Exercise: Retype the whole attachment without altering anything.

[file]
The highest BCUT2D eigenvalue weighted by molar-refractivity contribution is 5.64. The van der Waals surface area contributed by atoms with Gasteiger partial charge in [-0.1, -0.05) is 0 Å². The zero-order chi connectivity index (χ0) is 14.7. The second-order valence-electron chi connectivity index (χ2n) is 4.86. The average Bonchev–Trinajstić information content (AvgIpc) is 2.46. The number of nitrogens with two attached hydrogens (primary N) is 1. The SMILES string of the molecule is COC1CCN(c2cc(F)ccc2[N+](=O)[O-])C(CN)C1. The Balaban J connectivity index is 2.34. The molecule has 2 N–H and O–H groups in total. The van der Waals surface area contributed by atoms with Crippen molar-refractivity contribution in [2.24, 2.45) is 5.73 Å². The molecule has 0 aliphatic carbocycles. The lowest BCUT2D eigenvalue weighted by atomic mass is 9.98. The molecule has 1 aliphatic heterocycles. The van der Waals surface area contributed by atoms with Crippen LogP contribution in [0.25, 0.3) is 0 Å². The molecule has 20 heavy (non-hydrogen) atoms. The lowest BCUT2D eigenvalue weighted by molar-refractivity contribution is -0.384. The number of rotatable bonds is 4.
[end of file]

The highest BCUT2D eigenvalue weighted by molar-refractivity contribution is 5.64. The van der Waals surface area contributed by atoms with Gasteiger partial charge in [-0.1, -0.05) is 0 Å². The zero-order chi connectivity index (χ0) is 14.7. The second-order valence-electron chi connectivity index (χ2n) is 4.86. The average Bonchev–Trinajstić information content (AvgIpc) is 2.46. The number of nitrogens with two attached hydrogens (primary N) is 1. The SMILES string of the molecule is COC1CCN(c2cc(F)ccc2[N+](=O)[O-])C(CN)C1. The Balaban J connectivity index is 2.34. The molecule has 2 N–H and O–H groups in total. The van der Waals surface area contributed by atoms with Crippen molar-refractivity contribution in [2.24, 2.45) is 5.73 Å². The molecule has 0 aliphatic carbocycles. The lowest BCUT2D eigenvalue weighted by atomic mass is 9.98. The molecule has 1 aliphatic heterocycles. The van der Waals surface area contributed by atoms with Crippen LogP contribution in [0.25, 0.3) is 0 Å². The molecule has 20 heavy (non-hydrogen) atoms. The lowest BCUT2D eigenvalue weighted by molar-refractivity contribution is -0.384. The number of rotatable bonds is 4.